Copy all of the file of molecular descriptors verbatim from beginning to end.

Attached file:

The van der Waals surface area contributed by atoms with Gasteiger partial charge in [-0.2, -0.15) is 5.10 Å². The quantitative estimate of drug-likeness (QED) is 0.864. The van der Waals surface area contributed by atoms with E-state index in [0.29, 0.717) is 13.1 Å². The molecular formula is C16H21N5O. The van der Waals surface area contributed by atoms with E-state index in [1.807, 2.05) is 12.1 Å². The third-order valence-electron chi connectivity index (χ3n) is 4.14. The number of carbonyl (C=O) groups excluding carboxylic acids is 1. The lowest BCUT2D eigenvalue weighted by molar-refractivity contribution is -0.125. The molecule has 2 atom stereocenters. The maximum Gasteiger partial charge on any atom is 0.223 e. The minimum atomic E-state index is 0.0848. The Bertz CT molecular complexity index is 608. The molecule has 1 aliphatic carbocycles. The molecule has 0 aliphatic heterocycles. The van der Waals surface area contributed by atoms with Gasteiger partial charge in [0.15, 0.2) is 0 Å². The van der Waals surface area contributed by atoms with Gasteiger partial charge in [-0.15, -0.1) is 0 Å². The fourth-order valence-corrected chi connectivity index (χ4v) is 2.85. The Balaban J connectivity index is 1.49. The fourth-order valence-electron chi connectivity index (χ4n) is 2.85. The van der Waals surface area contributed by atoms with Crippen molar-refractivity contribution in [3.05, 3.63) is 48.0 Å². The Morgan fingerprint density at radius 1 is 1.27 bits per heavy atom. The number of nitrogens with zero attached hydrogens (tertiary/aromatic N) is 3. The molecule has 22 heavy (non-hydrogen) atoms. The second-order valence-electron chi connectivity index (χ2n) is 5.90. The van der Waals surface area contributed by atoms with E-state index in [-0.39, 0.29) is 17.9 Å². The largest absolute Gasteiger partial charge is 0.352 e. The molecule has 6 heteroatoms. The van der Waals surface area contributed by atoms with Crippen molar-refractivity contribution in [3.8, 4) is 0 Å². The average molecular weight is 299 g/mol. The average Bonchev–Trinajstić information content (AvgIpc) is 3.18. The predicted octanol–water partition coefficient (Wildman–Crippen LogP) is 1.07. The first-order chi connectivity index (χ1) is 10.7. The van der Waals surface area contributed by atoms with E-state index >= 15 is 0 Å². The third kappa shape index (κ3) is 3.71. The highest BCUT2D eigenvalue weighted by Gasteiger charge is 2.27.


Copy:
The van der Waals surface area contributed by atoms with Gasteiger partial charge in [-0.2, -0.15) is 5.10 Å². The quantitative estimate of drug-likeness (QED) is 0.864. The van der Waals surface area contributed by atoms with E-state index in [0.29, 0.717) is 13.1 Å². The molecular formula is C16H21N5O. The van der Waals surface area contributed by atoms with E-state index in [1.807, 2.05) is 12.1 Å². The third-order valence-electron chi connectivity index (χ3n) is 4.14. The number of carbonyl (C=O) groups excluding carboxylic acids is 1. The lowest BCUT2D eigenvalue weighted by molar-refractivity contribution is -0.125. The molecule has 2 atom stereocenters. The maximum Gasteiger partial charge on any atom is 0.223 e. The minimum atomic E-state index is 0.0848. The Bertz CT molecular complexity index is 608. The molecule has 1 aliphatic carbocycles. The molecule has 0 aliphatic heterocycles. The van der Waals surface area contributed by atoms with Gasteiger partial charge in [0.15, 0.2) is 0 Å². The van der Waals surface area contributed by atoms with Gasteiger partial charge in [-0.15, -0.1) is 0 Å². The fourth-order valence-corrected chi connectivity index (χ4v) is 2.85. The Balaban J connectivity index is 1.49. The fourth-order valence-electron chi connectivity index (χ4n) is 2.85. The van der Waals surface area contributed by atoms with Crippen molar-refractivity contribution in [3.05, 3.63) is 48.0 Å². The Morgan fingerprint density at radius 1 is 1.27 bits per heavy atom. The number of nitrogens with zero attached hydrogens (tertiary/aromatic N) is 3. The molecule has 22 heavy (non-hydrogen) atoms. The second-order valence-electron chi connectivity index (χ2n) is 5.90. The van der Waals surface area contributed by atoms with E-state index in [-0.39, 0.29) is 17.9 Å². The largest absolute Gasteiger partial charge is 0.352 e. The molecule has 6 heteroatoms. The van der Waals surface area contributed by atoms with Crippen molar-refractivity contribution in [3.8, 4) is 0 Å². The average molecular weight is 299 g/mol. The average Bonchev–Trinajstić information content (AvgIpc) is 3.18. The predicted octanol–water partition coefficient (Wildman–Crippen LogP) is 1.07. The first-order chi connectivity index (χ1) is 10.7. The van der Waals surface area contributed by atoms with E-state index >= 15 is 0 Å². The third kappa shape index (κ3) is 3.71. The highest BCUT2D eigenvalue weighted by Gasteiger charge is 2.27.